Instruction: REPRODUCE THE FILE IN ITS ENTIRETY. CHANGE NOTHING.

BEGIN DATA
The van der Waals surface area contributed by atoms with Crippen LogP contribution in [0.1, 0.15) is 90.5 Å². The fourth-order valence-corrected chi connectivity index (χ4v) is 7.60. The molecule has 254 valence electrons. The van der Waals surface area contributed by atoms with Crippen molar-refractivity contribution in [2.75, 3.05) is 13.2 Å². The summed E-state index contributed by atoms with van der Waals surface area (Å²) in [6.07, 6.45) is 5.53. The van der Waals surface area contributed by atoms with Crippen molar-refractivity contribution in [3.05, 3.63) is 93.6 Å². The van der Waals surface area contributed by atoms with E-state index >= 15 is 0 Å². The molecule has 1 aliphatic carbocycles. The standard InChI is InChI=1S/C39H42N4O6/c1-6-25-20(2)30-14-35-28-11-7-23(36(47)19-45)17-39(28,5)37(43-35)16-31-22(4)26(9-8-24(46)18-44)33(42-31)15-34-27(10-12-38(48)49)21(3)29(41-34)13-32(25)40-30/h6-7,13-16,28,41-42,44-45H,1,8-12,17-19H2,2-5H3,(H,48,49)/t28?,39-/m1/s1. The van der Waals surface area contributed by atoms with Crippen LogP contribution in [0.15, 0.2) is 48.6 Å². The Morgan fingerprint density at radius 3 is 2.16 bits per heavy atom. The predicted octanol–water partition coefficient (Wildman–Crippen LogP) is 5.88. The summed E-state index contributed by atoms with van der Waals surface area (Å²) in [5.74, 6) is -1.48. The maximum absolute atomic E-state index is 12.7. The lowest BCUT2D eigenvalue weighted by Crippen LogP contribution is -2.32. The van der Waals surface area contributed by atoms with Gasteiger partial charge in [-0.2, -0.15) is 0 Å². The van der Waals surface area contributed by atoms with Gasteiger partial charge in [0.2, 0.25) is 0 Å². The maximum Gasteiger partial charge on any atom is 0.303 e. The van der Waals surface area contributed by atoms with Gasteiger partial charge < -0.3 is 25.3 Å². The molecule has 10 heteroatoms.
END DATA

The van der Waals surface area contributed by atoms with Crippen LogP contribution in [0.1, 0.15) is 90.5 Å². The fourth-order valence-corrected chi connectivity index (χ4v) is 7.60. The molecule has 254 valence electrons. The van der Waals surface area contributed by atoms with Crippen molar-refractivity contribution in [2.75, 3.05) is 13.2 Å². The summed E-state index contributed by atoms with van der Waals surface area (Å²) in [6.07, 6.45) is 5.53. The van der Waals surface area contributed by atoms with Crippen molar-refractivity contribution in [3.05, 3.63) is 93.6 Å². The van der Waals surface area contributed by atoms with E-state index >= 15 is 0 Å². The molecule has 1 aliphatic carbocycles. The standard InChI is InChI=1S/C39H42N4O6/c1-6-25-20(2)30-14-35-28-11-7-23(36(47)19-45)17-39(28,5)37(43-35)16-31-22(4)26(9-8-24(46)18-44)33(42-31)15-34-27(10-12-38(48)49)21(3)29(41-34)13-32(25)40-30/h6-7,13-16,28,41-42,44-45H,1,8-12,17-19H2,2-5H3,(H,48,49)/t28?,39-/m1/s1. The van der Waals surface area contributed by atoms with Crippen LogP contribution in [0.15, 0.2) is 48.6 Å². The Morgan fingerprint density at radius 3 is 2.16 bits per heavy atom. The predicted octanol–water partition coefficient (Wildman–Crippen LogP) is 5.88. The summed E-state index contributed by atoms with van der Waals surface area (Å²) in [5.74, 6) is -1.48. The maximum absolute atomic E-state index is 12.7. The lowest BCUT2D eigenvalue weighted by Crippen LogP contribution is -2.32. The van der Waals surface area contributed by atoms with Gasteiger partial charge in [-0.2, -0.15) is 0 Å². The van der Waals surface area contributed by atoms with Gasteiger partial charge in [0.2, 0.25) is 0 Å². The maximum Gasteiger partial charge on any atom is 0.303 e. The van der Waals surface area contributed by atoms with Gasteiger partial charge < -0.3 is 25.3 Å². The molecule has 10 heteroatoms.